Fdroid is a great third-party, FOSS app repository. It contains many great apps that can be installed with ease. The trust anchor of these apps lies in the option of having access to the source code and the ability to reproduce the artifacts that get installed on your mobile. That’s not exactly hassle free, simple or a generally applicable approach for the vast majority of mobile phone users. However, it’s technically sound.

Fdroid does not contain all the apps I need. I am still relying on a bunch of apps that can only be found on the Play Store.

There is an option to install apps on GrapheneOS from Play Store in an anonymous manner. This ability is provided by the Aurora Store. This third-party app can be installed conveniently via Fdroid/Aurora. Aurora Store allows you to anonymously access the Play Store and install free apps from it. The user experience is great. However, from a security perspective, I still think it is not optimal, because I am accessing apps through a third-party in order to install them on my phone. The Aurora Store is open source, therefore the trust level of this third-party can be verified. However, this is, again, a tedious, manual process that requires extensive expertise.

The third-party app repository approach is more user-friendly, but at the time of writing this post, even more tedious if verification is required.

I hope that Fdroid and Aurora Store continue to invest in what they are doing and provide better means to verify app authenticity.

Given the two options, I am not satisfied to move on and continue exploring GrapheneOS for daily use.

Update (08. Sep 21): I just stumbled across Aptoide. It might be worth having a closer look at this app repository as well. It has not been in my focus when I initially wrote this post.

Update (09. Sep 21): MicroG is a pretty cool project that replaces the proprietary Google Services on your Android. However, this requires App Signature Spoofing which is not allowed on GrapheneOS due to valid security concerns. MicroG is supported on LinageOS, CalyxOS, etc.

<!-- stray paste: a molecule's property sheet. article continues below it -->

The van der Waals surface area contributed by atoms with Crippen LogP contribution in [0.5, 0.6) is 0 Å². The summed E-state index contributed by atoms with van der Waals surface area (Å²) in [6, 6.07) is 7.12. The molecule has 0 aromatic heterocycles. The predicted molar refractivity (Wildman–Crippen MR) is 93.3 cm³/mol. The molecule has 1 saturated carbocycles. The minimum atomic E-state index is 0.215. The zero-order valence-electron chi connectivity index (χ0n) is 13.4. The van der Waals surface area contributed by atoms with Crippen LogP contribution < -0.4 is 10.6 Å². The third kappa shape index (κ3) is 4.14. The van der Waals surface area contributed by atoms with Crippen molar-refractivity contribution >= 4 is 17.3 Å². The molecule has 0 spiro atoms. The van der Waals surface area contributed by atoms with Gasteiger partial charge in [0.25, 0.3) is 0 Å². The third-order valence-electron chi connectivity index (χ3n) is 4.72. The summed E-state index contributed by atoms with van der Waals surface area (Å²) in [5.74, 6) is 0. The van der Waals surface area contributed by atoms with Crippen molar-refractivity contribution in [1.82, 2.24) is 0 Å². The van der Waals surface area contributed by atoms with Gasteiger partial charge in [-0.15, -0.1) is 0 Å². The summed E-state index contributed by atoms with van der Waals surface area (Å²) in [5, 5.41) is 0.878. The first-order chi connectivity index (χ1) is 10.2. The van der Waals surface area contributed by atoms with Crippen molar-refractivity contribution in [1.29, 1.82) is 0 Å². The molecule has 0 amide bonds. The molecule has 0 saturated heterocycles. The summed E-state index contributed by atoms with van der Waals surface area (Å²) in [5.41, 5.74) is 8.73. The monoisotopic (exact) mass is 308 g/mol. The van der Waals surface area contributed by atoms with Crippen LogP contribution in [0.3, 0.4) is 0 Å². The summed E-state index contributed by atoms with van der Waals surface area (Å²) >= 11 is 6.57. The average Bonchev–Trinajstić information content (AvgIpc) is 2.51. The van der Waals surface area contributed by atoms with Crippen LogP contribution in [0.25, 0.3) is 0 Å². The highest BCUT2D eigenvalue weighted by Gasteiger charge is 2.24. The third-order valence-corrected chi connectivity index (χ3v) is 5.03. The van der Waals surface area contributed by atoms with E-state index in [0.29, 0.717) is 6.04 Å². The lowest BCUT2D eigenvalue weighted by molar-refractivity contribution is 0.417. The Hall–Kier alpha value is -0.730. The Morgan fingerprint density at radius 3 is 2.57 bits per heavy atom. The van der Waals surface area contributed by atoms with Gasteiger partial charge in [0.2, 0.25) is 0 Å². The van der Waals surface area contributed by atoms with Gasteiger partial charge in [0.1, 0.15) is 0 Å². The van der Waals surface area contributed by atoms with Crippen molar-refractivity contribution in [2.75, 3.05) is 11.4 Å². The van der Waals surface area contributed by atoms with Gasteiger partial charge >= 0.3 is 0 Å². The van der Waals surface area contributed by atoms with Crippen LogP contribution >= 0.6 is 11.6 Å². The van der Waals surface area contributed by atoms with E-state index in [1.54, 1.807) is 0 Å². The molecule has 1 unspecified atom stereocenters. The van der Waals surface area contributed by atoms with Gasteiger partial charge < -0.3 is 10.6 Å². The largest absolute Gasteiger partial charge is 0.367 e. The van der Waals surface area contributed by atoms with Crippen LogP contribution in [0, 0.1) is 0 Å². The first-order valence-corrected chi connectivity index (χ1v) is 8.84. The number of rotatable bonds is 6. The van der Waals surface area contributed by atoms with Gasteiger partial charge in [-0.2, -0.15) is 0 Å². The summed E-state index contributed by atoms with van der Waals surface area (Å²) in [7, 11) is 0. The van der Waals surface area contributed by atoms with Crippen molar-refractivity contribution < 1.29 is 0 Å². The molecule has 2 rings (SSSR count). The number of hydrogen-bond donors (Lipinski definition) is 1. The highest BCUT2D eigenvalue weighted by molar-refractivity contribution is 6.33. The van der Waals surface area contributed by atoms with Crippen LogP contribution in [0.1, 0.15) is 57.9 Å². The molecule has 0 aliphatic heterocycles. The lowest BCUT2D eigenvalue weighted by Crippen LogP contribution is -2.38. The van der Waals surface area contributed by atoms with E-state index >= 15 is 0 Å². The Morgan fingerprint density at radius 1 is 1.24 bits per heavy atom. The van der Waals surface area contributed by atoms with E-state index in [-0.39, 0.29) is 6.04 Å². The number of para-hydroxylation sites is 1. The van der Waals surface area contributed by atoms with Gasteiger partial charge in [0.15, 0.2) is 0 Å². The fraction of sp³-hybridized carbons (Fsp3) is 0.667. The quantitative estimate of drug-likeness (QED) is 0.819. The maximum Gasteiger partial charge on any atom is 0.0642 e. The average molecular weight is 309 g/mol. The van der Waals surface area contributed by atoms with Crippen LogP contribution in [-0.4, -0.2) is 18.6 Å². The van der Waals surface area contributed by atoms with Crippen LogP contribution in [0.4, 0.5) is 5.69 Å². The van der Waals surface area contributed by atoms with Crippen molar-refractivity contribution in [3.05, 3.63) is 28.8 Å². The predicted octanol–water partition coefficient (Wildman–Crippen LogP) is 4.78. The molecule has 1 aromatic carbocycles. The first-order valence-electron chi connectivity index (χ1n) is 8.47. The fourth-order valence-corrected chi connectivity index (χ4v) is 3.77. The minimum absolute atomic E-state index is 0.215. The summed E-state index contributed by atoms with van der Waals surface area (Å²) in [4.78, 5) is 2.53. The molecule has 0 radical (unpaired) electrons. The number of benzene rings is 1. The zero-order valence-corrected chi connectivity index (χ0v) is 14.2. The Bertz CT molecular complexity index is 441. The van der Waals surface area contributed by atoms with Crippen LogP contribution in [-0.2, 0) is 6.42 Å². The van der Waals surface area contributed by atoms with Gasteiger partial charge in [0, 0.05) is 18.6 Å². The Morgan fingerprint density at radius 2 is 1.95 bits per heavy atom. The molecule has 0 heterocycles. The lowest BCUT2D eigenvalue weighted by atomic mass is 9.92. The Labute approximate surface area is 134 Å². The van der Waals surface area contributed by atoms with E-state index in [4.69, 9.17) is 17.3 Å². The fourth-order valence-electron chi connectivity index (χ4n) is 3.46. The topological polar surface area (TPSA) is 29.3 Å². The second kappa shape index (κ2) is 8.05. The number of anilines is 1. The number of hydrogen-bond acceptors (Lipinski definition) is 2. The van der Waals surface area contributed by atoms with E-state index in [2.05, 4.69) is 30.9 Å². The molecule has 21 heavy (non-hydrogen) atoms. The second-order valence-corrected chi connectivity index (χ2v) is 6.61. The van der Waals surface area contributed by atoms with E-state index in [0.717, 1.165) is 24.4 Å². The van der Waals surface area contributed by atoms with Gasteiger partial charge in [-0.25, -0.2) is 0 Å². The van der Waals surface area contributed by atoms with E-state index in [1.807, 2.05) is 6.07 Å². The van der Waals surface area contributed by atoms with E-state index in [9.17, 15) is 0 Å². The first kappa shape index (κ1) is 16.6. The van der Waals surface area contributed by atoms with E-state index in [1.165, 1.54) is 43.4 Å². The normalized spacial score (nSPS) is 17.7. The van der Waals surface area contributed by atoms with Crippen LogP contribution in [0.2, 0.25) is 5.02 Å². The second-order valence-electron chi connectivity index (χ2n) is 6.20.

Update (20. Oct 21): It was brought to my attention that MicroG has had a security design flaw: GmsCore leaking Google account password on login. This might be especially relevant to you in case security is one of your primary reasons to chose GrapheneOS.

Philosophical Aspect

Why am I going through this exercise? What is the motivation to spent that much time on this topic, knowing that most likely any “privacy-sufficient” solution will imply a number of compromises?

I can think of two major examples that animated me to pursue this exercise:

  1. To get my mortgage approved, I had to send a lot of financial documents to the bank. The bank does not provide a secure file exchange platform, forcing all customers to hand in documents via email. If you’re using a common email provider, such as Gmail, you just have shared your entire financial background with Google. Another example that goes into this category is the fact that many doctors communicate the diagnosis of their patients via email. Again, your very personal health record, even if not complete, is now in the hands of your email provider. This just feels wrong.
  2. The book Mindf*ck by Christopher Wylie (ISBN 978-1-9848-5463-6) explains the consequences when institutions with misguided intent get a hold of personal data. The data can be used to exploit and manipulate groups of people in a surprisingly efficient manner and surgical precision.

In my opinion, those two examples belong to different categories of privacy issues. In the first example, the data is highly personal and I assume, it could be used mostly against me. In the second example, data about my behavior or thinking is gathered. In my experience, this kind of data seems to be exploited mainly for mass manipulation.

Example one is of upmost priority to me and I am under the impression that this type of risk can be addressed with moderate sacrifice. For example, by going the “extra mile” and physically appearing in a bank branch office, at a doctor’s office, or by not using Gmail, etc. The second issue, however, seems to require a by far larger sacrifice. It means disconnecting from entire ecosystems utilized by billions of people every day. Despite the personal cost I would have to pay, what do I gain? Mislead institutions that broadly gather personal data for the means of manipulation will still have a large data set of billions of users minus my personal records. My sacrifice would have no impact, but reduces my freedom and productivity. Currently, I think the only efficient way to improve that type of privacy is through public policy.

Thus, it might be just fine to use iOS or Android and install anti-tracker apps. This, of course, is not a solid solution to address the privacy concerns, but a compromise nonetheless.


Ecosystem wins.

As much as I like GrapheneOS and think that it is a great project, I consider it still a challenge to switch to a “de-googled” mobile phone.

The disconnection from the Apple or Google ecosystems comes at a significant cost. It will only work if you are willing to adopt a digital minimalism lifestyle and relinquish access to many popular apps.